Surgeons at Kelowna’s General Hospital are serving more than a million patients through virtual clinics.
The Interior Health Thoracic Surgery Group of doctors Shaun Deen, Michael Humer, Anand Jugnauth and Andrew Luoma represents a team of thoracic surgeons based at KGH. Collectively, they serve a population of more than one million British Columbians dispersed across 807,000 square kilometres in the Interior and North regions of the province.
New UBC research shows telemedicine dramatically improves access to quality medical care in small and rural B.C. communities—while saving time, money and travel risk for patients.
Through the use of a robust, secure Skype-like videoconference technology, Dr. Humer said thoracic surgeons provide patient-centred care to communities in the far reaches of the province.
About 80 per cent of IHTSG patients have cancer, most commonly in the lung or esophagus, according to Dr. Humer, lead author of the study and clinical assistant professor with the Southern Medical Program based at UBC Okanagan.
“In one day, I can see patients in Kamloops, Prince George, Dawson Creek, and Oliver, review their medical images in real time and determine appropriate treatment plans,” said Humer. “It’s often better than seeing the patient ‘in-person’ as I now see them with a family member who might not have been able to travel to Kelowna.”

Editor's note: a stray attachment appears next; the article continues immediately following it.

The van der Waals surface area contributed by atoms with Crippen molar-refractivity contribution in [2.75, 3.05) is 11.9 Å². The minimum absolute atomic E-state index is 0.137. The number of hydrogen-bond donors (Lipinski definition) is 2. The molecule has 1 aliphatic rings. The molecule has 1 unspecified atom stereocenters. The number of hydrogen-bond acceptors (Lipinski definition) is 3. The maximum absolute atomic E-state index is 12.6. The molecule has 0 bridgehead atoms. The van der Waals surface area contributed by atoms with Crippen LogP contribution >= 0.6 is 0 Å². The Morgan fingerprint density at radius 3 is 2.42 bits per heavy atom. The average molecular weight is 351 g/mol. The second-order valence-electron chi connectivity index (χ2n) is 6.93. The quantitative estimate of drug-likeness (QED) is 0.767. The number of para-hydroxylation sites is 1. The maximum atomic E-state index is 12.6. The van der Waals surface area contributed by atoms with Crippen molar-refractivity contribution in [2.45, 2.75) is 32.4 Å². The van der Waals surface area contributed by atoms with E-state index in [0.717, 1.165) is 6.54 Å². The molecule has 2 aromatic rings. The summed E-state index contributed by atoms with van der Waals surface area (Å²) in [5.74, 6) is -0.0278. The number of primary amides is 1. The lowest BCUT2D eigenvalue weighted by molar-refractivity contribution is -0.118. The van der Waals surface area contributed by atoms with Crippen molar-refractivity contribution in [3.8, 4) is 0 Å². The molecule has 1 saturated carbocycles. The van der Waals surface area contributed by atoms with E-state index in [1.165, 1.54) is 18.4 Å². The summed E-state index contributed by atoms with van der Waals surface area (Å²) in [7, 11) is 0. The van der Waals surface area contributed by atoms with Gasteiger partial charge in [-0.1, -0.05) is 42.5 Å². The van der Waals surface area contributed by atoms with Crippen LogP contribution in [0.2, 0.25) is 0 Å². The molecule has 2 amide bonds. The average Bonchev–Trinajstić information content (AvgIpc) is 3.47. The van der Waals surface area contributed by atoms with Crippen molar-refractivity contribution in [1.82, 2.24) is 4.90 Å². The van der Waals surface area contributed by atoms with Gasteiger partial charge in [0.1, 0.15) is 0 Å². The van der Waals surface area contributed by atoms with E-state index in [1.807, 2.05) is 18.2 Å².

Between 2003 and 2015, the IHTSG conducted 15,073 telemedicine appointments from 63 different geographic locations. These same patients saved a total travel distance of 11.5 million kilometres, an average of 766 kilometres per patient.
“Our telemedicine program began in 2003 due in large part to the efforts of my late colleague Dr. Bill Nelems,” said Humer. “It has grown from 320 patients in the first full year to more than 1,700 patients annually across the Interior and Northern Health coverage areas.”
Telemedicine now represents 40 per cent of the Kelowna service’s practice, enabling surgeons to seamlessly provide consults and follow-ups with the few clicks of a button. Patients need only come to Kelowna if they require surgery. This greatly reduces the amount of travel time on BC’s mountainous highways, especially treacherous during the long winter months.